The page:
The Nuclear Atom
It should be clear by now that elements follow a periodic law, but atomic weightThe average mass of the naturally occurring isotopes of an element, taking into account the different natural abundances of the isotopes. Expressed relative to the value of exactly 12 for carbon-12; also called atomic mass. is inadequate for fully explaining this phenomenon. If ordered by atomic weight, chemical and physical properties will repeat at regular intervals, but there are clear exceptions to this behavior, for instance, K has a smaller atomic weight than Ar, but its properties would place it after Ar in terms of periodic behavior. All of this implies that there is another aspect to atomic structure to explain this law. Today, we know that such properties arise from a nuclear model of organization for atomic structure. The atom is not indivisible as Dalton suggested, but rather made up of a small, dense nucleusThe collection of protons and neutrons at the center of an atom that contains nearly all of the atoms's mass. containing neutrons and protons, as well as rapidly moving electrons which take up the greater volume of an atom.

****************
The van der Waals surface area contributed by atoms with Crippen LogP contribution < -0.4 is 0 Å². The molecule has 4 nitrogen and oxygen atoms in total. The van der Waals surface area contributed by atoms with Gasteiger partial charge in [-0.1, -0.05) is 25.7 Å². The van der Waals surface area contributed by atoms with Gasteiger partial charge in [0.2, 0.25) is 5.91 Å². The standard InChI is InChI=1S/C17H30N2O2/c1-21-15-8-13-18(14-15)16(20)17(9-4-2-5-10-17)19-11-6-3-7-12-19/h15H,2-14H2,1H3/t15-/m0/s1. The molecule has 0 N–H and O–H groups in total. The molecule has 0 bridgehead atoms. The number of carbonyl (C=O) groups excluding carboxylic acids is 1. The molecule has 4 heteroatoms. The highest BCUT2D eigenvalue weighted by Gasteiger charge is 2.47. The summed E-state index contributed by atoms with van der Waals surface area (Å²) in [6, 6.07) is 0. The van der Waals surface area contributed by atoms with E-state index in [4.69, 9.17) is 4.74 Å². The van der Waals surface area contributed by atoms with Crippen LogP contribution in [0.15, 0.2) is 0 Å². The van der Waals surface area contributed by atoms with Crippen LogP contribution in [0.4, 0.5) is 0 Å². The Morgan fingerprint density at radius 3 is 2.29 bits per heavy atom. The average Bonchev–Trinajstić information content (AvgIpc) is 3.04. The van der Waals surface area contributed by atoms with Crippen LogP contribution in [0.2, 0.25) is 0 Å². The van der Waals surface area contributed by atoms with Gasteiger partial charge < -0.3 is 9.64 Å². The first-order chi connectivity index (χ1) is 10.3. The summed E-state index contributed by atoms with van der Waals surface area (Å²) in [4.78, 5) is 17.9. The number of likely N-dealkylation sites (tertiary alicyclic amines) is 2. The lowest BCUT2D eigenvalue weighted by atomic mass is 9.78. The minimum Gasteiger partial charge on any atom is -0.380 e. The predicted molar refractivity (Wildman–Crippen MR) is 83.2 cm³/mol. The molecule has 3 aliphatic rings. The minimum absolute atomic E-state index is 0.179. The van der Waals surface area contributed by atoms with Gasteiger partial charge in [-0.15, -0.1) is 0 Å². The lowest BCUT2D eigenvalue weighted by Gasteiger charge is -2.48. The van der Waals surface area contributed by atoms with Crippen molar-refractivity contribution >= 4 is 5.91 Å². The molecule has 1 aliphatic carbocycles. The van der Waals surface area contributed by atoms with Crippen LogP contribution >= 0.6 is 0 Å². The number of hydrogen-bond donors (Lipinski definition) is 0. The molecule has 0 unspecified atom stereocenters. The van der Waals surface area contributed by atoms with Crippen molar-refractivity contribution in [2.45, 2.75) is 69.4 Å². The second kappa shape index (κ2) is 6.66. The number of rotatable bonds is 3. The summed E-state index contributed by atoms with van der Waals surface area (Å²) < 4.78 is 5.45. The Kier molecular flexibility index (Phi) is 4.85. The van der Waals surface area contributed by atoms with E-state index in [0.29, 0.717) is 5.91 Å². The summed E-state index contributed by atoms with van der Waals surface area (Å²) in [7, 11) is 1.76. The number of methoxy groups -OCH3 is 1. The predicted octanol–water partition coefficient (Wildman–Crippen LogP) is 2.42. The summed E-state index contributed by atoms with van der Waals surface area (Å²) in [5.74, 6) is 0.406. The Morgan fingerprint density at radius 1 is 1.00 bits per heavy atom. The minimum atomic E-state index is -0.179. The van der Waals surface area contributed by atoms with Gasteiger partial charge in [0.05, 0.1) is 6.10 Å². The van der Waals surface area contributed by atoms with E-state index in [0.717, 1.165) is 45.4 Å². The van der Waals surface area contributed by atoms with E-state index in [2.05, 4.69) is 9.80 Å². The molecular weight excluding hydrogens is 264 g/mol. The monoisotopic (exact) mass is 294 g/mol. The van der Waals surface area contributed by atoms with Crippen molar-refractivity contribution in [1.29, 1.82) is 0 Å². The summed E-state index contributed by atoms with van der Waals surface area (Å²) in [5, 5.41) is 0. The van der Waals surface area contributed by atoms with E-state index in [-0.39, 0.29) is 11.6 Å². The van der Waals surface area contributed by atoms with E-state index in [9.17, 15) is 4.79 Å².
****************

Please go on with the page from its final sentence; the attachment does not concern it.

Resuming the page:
What led to this model? Beginning in the late 19th century a number of major experiments were performed. The results of these experiments helped scientists to formulate the current view of atomic structure. From this model of atomic structure, the origin of the periodicity of the elements can be more deeply explained. The order of the elements in the periodic tableA chart showing the symbols of the elements arranged in order by atomic number and having chemically related elements appearing in columns. is dictated mostly by atomic weight which is directly related to the number of protons in the nucleus and the number of electrons surrounding the nucleus. The model of the Nuclear Atom reveals how the arrangement of electrons as elements increase in number of electrons dictates the Periodic Law.